I do wish I enjoyed it a bit more, and I think that’s a fairly common theme among players. When you’re stuck in it, you don’t enjoy it. I saw Paul Galvin had a piece up on LinkedIn and he said you do get wrapped up in your sports careers and everything else goes by the wayside — your personal and professional development.

That’s the way I was when I was playing for Kerry, nothing else really mattered. You win a game and you’re like ‘right great, onto the next one’. You get to an All-Ireland with Kerry and you’ll obviously have your week of poisoning the body, but then it’s back to the club and it’s ‘right, this is a new pressure’ because there’s more expected of you.

So, it’s probably a regret that I didn’t enjoy the finals and the build-up more.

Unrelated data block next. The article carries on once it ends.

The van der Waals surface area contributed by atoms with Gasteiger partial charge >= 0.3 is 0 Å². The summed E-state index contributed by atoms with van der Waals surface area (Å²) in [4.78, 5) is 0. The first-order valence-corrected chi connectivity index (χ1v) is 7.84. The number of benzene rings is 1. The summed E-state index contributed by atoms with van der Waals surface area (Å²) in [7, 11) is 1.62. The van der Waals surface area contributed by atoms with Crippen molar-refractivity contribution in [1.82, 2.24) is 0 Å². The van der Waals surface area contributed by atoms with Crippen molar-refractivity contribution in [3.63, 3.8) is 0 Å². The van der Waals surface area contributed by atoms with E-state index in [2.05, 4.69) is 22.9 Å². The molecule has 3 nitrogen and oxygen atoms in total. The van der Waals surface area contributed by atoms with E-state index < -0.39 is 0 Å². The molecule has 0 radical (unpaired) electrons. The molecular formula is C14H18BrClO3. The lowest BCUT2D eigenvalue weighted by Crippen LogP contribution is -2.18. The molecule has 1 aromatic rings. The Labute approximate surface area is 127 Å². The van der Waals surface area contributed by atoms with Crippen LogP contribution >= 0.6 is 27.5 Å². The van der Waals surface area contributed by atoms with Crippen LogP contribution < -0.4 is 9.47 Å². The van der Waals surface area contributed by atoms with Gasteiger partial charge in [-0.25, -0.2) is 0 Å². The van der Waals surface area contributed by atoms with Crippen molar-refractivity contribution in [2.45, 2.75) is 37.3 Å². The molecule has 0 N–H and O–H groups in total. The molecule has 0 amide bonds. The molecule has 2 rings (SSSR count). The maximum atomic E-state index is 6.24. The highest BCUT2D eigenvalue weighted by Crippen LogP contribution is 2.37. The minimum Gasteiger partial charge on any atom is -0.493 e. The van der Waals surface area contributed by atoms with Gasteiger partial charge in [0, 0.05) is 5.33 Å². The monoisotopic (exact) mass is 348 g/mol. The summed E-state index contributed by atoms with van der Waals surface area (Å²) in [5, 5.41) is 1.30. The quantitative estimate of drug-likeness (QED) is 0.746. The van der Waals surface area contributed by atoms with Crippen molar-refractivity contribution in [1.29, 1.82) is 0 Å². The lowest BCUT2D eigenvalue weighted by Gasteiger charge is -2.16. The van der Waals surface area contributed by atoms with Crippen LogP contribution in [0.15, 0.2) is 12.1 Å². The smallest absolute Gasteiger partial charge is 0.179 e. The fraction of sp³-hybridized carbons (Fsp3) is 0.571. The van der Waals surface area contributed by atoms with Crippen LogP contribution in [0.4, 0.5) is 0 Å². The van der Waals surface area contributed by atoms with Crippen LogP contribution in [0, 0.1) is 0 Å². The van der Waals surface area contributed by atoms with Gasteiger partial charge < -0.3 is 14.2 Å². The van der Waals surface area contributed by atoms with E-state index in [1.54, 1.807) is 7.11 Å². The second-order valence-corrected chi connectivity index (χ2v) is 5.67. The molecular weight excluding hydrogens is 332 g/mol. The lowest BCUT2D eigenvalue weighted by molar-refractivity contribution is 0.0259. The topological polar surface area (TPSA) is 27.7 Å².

In 2016, Kerry’s zonal marking set-up rumbled Cluxton and you got a goal from it — why did it work, and can Kerry do that again?

Cluxton was the platform, the quarter-back, he started everything off and we felt we could get at him. Obviously, it was risk-reward.

We started well in 2016, I got the goal and I actually tore my quad in that game from the first ball I kicked into Donaghy. The goal, Donnacha or Paul Geaney popped it to me and I should have just tapped it in with my left but I had to open up my body and tap it in with my right because I was afraid of the quad going even more. I think it was Jonny Cooper or someone bundled me into the back of the goal. And the stanchion at the back of the goal, I hopped my coccyx off it. I’ll never forget the pain of the bar hitting the bone.

You have to be brave, and we were being brave. If we sat back, it was very hard to get the ball off the Dubs, they were really patient, they had their style of play and they didn’t care if they had to hold it for 10 minutes at a time. Our thing was ‘right, let’s force them to go long’ because we felt we could win it long.